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What you don't know about fire extinguishers could kill you

Heather Barnett is a freelance writer and foodie whose work has been featured in blogs, websites, magazines, and TV and radio ads. She spends her free time relaxing with her soulmate, Keith; her dog, Mosby "The Fly Slayer;" and Felix th...

Fire safety 101

Stats from the U.S. Fire Administration indicate that over 380,000 residential structure fires occurred in the year 2012, resulting in more than 2,400 deaths. Do you know everything you should about fire extinguishers to avoid becoming an unfortunate statistic?
Fire extinguisher

Fire
Safety 101

According to the U.S. Fire Administration, more than 380,000 residential structure fires occurred in the year 2012, which sadly led to more than 2,400 deaths. Do you know everything you should about fire extinguishers to avoid becoming an unfortunate statistic?

A fire safety plan is a good start, but fire extinguishers can help end a small problem before it becomes a big one.

How to use a fire extinguisher

A lot of people have fire extinguisher, but do you know how it works? When a fire breaks out, you may only have a few seconds to act, so read the instructions on your extinguisher now. But don't just read. Make sure your kids know how to use the extinguisher, too, if they're big enough to hold it. While the instructions for different models may vary slightly, in general, you just have to remember to P.A.S.S.

  • Pull the pin at the top, which will release the locking mechanism and allow you to use it.
  • Aim the hose at the base of the fire. To put out the fire, you have to extinguish its source of fuel — once you've done that, the flames will go out.
  • Squeeze the lever, but do it slowly.
  • Sweep from side to side until the fire is out.

When you read the instructions on your model, it will tell you what the safe distance is. You can move closer as the flames begin to die down.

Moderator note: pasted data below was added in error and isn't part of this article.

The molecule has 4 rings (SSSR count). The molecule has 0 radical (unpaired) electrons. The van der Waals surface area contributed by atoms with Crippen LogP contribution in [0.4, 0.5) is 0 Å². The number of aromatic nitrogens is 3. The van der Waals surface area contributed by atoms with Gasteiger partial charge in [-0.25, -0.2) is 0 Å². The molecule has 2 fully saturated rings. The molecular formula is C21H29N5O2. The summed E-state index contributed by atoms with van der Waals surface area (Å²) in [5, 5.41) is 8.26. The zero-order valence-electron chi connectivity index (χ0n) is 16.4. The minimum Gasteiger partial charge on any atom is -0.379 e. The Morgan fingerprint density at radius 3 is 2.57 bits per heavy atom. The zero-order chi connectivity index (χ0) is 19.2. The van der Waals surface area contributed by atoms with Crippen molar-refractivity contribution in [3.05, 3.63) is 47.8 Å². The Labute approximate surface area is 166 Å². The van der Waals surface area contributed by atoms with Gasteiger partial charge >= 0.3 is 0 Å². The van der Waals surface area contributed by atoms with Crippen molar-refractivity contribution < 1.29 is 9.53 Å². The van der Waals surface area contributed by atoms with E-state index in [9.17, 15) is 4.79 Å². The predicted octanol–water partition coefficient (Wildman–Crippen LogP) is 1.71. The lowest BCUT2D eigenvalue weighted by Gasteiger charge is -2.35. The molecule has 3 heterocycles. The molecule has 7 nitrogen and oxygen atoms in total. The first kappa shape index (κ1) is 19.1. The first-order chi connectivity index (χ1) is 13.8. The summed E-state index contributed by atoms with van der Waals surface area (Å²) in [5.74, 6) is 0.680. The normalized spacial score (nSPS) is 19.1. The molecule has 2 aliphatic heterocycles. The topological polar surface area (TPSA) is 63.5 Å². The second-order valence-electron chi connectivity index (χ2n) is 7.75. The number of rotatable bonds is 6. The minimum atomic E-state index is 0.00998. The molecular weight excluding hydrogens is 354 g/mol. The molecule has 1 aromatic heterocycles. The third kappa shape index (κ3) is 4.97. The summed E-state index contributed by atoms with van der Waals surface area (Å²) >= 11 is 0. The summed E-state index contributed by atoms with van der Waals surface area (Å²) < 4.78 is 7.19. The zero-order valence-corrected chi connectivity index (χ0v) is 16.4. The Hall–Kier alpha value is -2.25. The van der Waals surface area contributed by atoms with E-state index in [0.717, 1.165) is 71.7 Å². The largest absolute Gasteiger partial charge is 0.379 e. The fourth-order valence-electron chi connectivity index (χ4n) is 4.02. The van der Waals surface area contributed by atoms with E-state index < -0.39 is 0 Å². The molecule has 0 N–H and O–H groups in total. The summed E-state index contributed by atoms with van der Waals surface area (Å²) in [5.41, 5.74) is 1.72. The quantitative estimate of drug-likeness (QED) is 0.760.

Choosing a fire extinguisher

Not all fire extinguishers are created equal. The different classes of extinguisher are meant for different types of fires, so depending on your activities, you'll need multiple extinguishers.

Class A: Ordinary combustibles

This is a generic extinguisher that puts out fires on things like cloth, wood, rubber, paper and many plastics.

Class B: Flammable liquids

If you cook, use or store flammable liquids, you need one of these. It will put out fires involving grease, gasoline, oil and oil-based paints.

Class C: Electronics equipment

Pretty much anything that can be plugged in needs a class C extinguisher, which doesn't leave the residue some types of extinguishers do.

Multi-class: ABC or BC extinguishers

These combine the functionality of two or more of the other classes and are great for household use — but don't stop there. You may have special needs, especially if you do certain jobs from home.

Class D: Combustible metals

Flammable metals are generally only found in factories, but if you work with them at home, you must have a class D extinguisher. This won't apply to most people.

Class K: Combustible cooking

If you do a lot of cooking, you should invest in a class K extinguisher. This is especially true if you do a lot of frying, as the heat retained by certain fryers may actually prevent other types of extinguishers from working correctly.

Fire extinguisher maintenance

No less than yearly, you should have your fire extinguisher tested to ensure it's still in proper order. You should also have any fire extinguisher that's recently been used recharged. This should be done by pros, so do a search for fire extinguisher inspectors in your area.

Where to keep a fire extinguisher

The extinguisher does you no good if you can't get to it. Keep your fire extinguisher in a place where you're most likely to need it. It should be easy to reach and should never have other things stored in front of it.

When to use a fire extinguisher

Fire extinguisher

Fire extinguishers should only be used when the fire is small and limited to one area (e.g., the stove or a trash can). They have a limited amount of extinguishing chemicals and may not last long enough to put out fires in a large area. There's also smoke to consider. If the fire is producing a lot of smoke, you shouldn't risk passing out from lack of oxygen.

Additionally, you should only use a fire extinguisher after the fire department has been called and you're sure you have a means of escape if the extinguisher doesn't work. If the fire is blocking your route, you're better off spending your time locating another way to safety.

We recommend that you only consider using a fire extinguisher if you've been properly trained. You can usually get this training by contacting your local fire department.

More safety tips

Home security on a budget
Safety tips for college students
Field guide to summer safety

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